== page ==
Works of art and culture are sold by many means. These include transactions between dealers and their customers, auctions with open outcry, internet auctions, and even, occasionally, sealed bid auctions. However, the standard procedure for establishing art valuations for the most expensive works is still most commonly the English auction, where prices ascend in open bidding. This paper describes how art auctions really work, along with the state of competition between auction houses. For expensive art, competition is dominated by the duopoly of Christie’s and Sotheby’s. The paper proceeds to describe various interesting features of art auctions, including the declining price anomaly, whether or not auctioneers provide accurate information, and anchoring effects in art auctions. The public auction system provides a valuable method for setting and determining values; it is probable that the inability of auctioneers to capture a significant part of the benefits of the information they produce leads to less use of the auction system than is optimal for society.
The influence of genetics on contemporary art
Contemporary visual artists are incorporating genetic concepts into their work, and this work has become prominently featured in numerous museum and gallery exhibitions. Such art uses visual images that represent the language of genomics, the values affected by genetic understanding of the body and the implications of bioengineering. Here, we present various examples of how artists depict aspects of genetics as cultural icons and symbols; in particular, their focus on DNA as information and on the commercialization of genetics research material.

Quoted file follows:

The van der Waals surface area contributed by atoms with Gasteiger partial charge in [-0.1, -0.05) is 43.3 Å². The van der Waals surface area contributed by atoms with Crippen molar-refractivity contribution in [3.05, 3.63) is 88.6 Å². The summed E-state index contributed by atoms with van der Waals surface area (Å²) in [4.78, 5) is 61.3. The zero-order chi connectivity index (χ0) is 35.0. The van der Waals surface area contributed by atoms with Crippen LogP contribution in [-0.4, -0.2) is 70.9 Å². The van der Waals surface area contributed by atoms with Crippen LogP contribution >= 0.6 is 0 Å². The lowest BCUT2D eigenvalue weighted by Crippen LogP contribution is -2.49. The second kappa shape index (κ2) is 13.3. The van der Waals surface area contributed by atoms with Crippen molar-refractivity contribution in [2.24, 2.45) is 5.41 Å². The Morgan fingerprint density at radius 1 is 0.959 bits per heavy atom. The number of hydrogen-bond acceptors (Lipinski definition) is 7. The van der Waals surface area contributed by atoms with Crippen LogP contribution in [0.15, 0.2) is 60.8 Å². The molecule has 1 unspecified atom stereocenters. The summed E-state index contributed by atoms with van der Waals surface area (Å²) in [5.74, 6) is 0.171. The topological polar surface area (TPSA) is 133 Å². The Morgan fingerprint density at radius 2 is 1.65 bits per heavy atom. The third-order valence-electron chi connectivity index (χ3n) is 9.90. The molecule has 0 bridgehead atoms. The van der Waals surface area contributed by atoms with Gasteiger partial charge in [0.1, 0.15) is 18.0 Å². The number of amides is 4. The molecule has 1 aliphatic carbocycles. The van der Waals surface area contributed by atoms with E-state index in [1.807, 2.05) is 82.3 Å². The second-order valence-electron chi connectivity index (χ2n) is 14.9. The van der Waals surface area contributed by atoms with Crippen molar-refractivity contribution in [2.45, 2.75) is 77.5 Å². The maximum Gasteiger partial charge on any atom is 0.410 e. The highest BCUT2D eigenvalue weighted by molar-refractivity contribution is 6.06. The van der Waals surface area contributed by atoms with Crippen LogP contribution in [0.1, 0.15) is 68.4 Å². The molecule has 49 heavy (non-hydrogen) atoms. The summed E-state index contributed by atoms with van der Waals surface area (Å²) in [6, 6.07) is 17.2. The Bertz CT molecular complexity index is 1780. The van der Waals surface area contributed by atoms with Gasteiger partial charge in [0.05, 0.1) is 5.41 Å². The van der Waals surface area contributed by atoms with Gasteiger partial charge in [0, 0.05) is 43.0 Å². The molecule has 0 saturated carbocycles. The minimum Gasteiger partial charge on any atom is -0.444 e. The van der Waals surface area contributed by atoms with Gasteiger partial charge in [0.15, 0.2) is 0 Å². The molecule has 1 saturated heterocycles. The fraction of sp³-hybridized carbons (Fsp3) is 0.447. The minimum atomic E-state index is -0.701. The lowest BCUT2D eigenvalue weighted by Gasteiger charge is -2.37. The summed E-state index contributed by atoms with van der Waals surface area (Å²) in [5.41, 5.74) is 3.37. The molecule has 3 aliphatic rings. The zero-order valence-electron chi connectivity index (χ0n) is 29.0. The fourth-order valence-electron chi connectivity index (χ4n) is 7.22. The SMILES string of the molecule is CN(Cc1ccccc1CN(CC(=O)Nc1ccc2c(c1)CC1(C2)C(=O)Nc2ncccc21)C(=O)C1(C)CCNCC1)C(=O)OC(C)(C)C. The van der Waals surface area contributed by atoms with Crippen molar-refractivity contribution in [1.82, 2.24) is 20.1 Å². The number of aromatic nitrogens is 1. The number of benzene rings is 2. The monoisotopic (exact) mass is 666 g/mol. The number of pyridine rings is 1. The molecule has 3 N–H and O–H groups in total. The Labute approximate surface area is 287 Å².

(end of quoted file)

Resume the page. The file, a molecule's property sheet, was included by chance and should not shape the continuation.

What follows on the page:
The Youth and Contemporary Art in Ghana
This study looked at Ghanaian youth and contemporary art vis a vis perception and challenges involved in contemporary art practices in Ghana. The current practice of contemporary art by Ghanaian youth has come under scrutiny, with many questioning the place of art in their practice and exhibitions. Using a triangulation of interviews, observation and survey, the study revealed that Ghanaian youth are actively embracing contemporary art and have developed an interest in exhibitions despite challenges of accepting the expanded media, processes and forms it could take. Despite the misunderstanding of what contemporary art should be and what should not, contemporary art is gradually gaining grounds and recognition in Ghana and placing the Ghanaian art on the international art scene. Although the youth have no privileged routes and a weak infrastructure for art making, recent teachings, coupled with a passion to train independent artists, commitment and collaborative efforts by the youth have made recent exhibitions trailblazers on the continent. Through more experimental projects, critique sessions and exhibitions, the Gown would surely get to Town. The passion for more experimental approaches to art making and exhibition signal greater and emancipated future for art in Ghana. 
 Codignola, F., 2019. The Globalization of the art market: A cross-cultural perspective where local features meet global circuits. In Brand Culture and Identity: Concepts, Methodologies, Tools, and Applications (pp. 1327-1345). IGI Global. (Web Link)
 Lee, J.W. and Lee, S.H., 2019. User participation and valuation in digital art platforms: the case of Saatchi Art. European Journal of Marketing. (Web Link)
 Graddy, K. and Ashenfelter, O., 2019. Art auctions. (Web Link)
 The influence of genetics on contemporary art
Nature Reviews Geneticsvolume 3, pages967–971 (2002) (Web Link)
 Nortey, S., K. Bodjawah, E. and Ampratwum, G. (2018) “The Youth and Contemporary Art in Ghana”, Asian Research Journal of Arts & Social Sciences, 7(1), pp. 1-13. doi: 10.9734/ARJASS/2018/42995. (Web Link)